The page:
When my daughter was born, the first year went smoothly in terms of parenting. I mean, exhaustion aside, things were pretty easy: I just had to put her in a safe corner with toys and she enjoyed herself.
It was great, for both of us.
That was, until she turned one. Then, she began to look for more stuff to examine. This interesting, beckoning stuff was either not safe for her, or the kind that I did not want her to be touching because of the mess that she would be creating: my beautifully decorated Christmas tree, the drawers and cupboards in the bedrooms and kitchen or even sliding under the couches, where it was pretty much impossible to find her.
So, around the same time that she learned how to explore the world, my daughter learned a concept that had been unfamiliar to her: being forbidden from doing certain things.
Until then, everything was offered to her on a golden platter. Now, for the first time in her life, she discovered barriers that prevented her from doing what she wanted.
The age of innocence had ended.
However, it wasn’t until she turned 18 months that she learned how to fight back and ask for what she wanted. Of course, having so few words to express herself, and not being familiar with the concepts of space and time, her demands turned into tantrums.
The famous Terrible Twos had started.
- How I dealt with my daughter’s jealousy
- You are the voice in your child’s mind
- The curse of the narcissistic parent
- What is REALLY happening in your toddler’s mind?
And so came along my nightmares, with the endless fights over demands in which I had absolutely no clue what she was asking for.
Luckily, every misery has an ending, and so did mine!
By the time her third birthday was approaching, I noticed a calmer approach in which she was able to cooperate.
It was possible to explain to her that we were not going to swim right now, because it was late at night and we needed to wait until morning.
It was also possible to ask her to pick only one toy or candy at the store.
She understood that if she did not put back her toys, she wouldn’t get the reward that she was asking for.
Suddenly, the world became a much better place to live in.
However, with this started a brand new era, the one where negotiations took place – one where she planned for what she wanted, knew exactly how to ask for what she wanted, and where she was pretty aware of the consequences that could happen.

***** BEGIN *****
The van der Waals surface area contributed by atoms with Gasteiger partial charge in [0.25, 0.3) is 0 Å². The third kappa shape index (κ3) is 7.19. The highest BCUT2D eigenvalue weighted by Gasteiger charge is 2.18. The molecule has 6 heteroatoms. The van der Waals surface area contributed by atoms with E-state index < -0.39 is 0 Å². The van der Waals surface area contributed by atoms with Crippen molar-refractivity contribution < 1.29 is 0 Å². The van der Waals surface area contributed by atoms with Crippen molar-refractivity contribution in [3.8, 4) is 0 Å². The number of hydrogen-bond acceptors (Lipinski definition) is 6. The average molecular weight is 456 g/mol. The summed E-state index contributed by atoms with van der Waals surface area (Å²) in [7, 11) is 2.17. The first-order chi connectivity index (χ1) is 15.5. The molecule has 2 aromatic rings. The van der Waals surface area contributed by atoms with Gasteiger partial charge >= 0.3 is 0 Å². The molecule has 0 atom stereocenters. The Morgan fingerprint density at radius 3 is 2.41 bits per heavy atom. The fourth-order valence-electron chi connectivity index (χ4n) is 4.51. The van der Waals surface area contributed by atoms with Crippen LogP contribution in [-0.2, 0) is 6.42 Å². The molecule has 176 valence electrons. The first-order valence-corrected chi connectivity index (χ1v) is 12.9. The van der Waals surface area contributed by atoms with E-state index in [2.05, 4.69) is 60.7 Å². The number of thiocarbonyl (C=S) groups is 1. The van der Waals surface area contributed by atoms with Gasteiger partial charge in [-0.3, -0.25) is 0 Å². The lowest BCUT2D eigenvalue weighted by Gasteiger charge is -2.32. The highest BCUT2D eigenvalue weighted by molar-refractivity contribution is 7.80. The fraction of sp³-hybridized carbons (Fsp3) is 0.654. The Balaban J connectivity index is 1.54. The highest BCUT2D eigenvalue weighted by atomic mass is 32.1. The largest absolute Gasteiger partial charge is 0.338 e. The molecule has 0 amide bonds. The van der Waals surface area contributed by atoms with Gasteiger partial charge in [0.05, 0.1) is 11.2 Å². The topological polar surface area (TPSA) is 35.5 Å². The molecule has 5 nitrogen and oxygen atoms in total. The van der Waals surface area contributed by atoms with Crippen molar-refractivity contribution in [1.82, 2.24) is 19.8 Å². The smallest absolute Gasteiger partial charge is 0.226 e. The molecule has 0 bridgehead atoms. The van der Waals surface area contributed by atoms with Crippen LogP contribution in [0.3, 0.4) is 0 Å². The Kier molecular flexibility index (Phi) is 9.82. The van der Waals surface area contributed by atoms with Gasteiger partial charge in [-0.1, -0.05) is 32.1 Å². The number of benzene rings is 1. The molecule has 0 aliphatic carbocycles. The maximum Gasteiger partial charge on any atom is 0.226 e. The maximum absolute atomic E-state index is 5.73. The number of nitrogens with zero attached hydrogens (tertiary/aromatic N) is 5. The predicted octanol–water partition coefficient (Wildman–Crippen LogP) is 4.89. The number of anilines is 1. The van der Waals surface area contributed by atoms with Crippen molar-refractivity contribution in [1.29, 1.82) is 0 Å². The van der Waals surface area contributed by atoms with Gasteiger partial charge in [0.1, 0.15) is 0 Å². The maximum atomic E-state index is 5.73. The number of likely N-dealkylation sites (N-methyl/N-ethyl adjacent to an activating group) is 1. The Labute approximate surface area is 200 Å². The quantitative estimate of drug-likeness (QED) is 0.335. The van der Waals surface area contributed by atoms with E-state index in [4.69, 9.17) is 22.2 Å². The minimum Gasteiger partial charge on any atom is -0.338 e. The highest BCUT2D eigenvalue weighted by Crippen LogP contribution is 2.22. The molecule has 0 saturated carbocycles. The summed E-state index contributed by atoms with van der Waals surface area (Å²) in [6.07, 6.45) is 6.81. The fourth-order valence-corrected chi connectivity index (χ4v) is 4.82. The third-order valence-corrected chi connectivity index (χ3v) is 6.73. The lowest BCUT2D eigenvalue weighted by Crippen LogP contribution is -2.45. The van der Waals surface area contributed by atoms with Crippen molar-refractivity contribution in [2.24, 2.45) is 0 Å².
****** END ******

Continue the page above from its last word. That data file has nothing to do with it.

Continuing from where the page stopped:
This was a much more pleasant phase for me, as I was not dealing with an emotional state of mind anymore, but rather with a more rational person.
Now, if you’ve been following this blog for a while, you would know that by the time my daughter turned three my second baby was born. And as all parents are aware, a new baby means…jealousy.
(You can find my story of how I dealt with her sibling’s jealousy in this post. I suggest that you read it, as it contains an insightful account of how I approached this sensitive time in our family’s dynamic).
With two kids, my patience had become slimmer. Although my daughter had become more mature in her demands, the arrival of a new baby pushed her back into a state of regression.
So, when the baby cried, she cried.
When the baby wanted to be fed, she wanted to be fed too.
If I bathed the baby, her dad had to bathe her at the same time.
Some days I left the house with two crying kids, and their operetta kept going until the baby slept in the car.
The problem was that, throughout those desperate demands of my daughter, I was showing my anger, clearly stating that I disapproved of what she was doing.
I thought that showing my dislike for this whining was going to teach her that it was not the right thing to do, in the hope that she would eventually stop.
But it was never stopping!
In my despair, I attended the (free) webinar conducted by Amy McCreedy that uncovered mistakes that I was making.
Little did I know that by showing my disapproval of my daughter’s whining, I was not leading her in the right direction, but I was rather nurturing the behavior: I was telling her that she could get my attention by behaving like a baby.
At a time when I was starting to consider punishment as a way of putting an end to my daughter’s whining, I discovered that this approach was the opposite of what my daughter needed.
Because kids want us to talk to them.
They also want to feel important and appreciated.
Now, I have to say that as a mother of two, making sure that each child receives the exact amount of necessary daily appreciation is not an easy job.
Some days are too challenging for me to keep my sanity.
Fortunately, this free workshop shed light on how to understand why kids behave the way they do, and what I could do to deal with their whining.
Even better, in a world of mommy wars where every mom believes she has the key to perfect parenting, I now have the confidence to listen to my own instinct and decide what works best for my kids, my family.
In the end, I’m the one who lives with them, who knows them best and who has to deal with their different states of mind. So, the way I see it, the solutions should come from me.
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